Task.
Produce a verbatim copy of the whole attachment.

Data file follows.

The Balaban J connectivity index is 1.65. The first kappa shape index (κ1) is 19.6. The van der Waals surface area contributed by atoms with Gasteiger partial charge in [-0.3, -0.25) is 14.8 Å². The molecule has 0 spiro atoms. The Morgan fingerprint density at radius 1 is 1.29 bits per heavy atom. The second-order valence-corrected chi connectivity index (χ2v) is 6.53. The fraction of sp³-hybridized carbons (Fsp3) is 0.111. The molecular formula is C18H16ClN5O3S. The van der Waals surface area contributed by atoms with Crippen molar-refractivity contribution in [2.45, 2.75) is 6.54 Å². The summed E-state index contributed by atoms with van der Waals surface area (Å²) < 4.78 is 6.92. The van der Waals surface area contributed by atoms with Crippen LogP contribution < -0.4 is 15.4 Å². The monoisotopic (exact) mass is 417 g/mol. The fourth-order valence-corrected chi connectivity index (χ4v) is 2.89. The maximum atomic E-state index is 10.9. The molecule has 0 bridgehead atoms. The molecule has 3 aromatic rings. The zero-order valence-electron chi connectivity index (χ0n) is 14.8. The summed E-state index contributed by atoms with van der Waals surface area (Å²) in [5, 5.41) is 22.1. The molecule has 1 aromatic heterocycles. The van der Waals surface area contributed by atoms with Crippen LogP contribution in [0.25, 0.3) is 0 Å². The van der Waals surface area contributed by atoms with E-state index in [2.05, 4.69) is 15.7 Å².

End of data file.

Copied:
The Balaban J connectivity index is 1.65. The first kappa shape index (κ1) is 19.6. The van der Waals surface area contributed by atoms with Gasteiger partial charge in [-0.3, -0.25) is 14.8 Å². The molecule has 0 spiro atoms. The Morgan fingerprint density at radius 1 is 1.29 bits per heavy atom. The second-order valence-corrected chi connectivity index (χ2v) is 6.53. The fraction of sp³-hybridized carbons (Fsp3) is 0.111. The molecular formula is C18H16ClN5O3S. The van der Waals surface area contributed by atoms with Crippen molar-refractivity contribution in [2.45, 2.75) is 6.54 Å². The summed E-state index contributed by atoms with van der Waals surface area (Å²) < 4.78 is 6.92. The van der Waals surface area contributed by atoms with Crippen LogP contribution < -0.4 is 15.4 Å². The monoisotopic (exact) mass is 417 g/mol. The fourth-order valence-corrected chi connectivity index (χ4v) is 2.89. The maximum atomic E-state index is 10.9. The molecule has 0 bridgehead atoms. The molecule has 3 aromatic rings. The zero-order valence-electron chi connectivity index (χ0n) is 14.8. The summed E-state index contributed by atoms with van der Waals surface area (Å²) in [5, 5.41) is 22.1. The molecule has 1 aromatic heterocycles. The van der Waals surface area contributed by atoms with Crippen LogP contribution in [0.25, 0.3) is 0 Å². The van der Waals surface area contributed by atoms with E-state index in [2.05, 4.69) is 15.7 Å².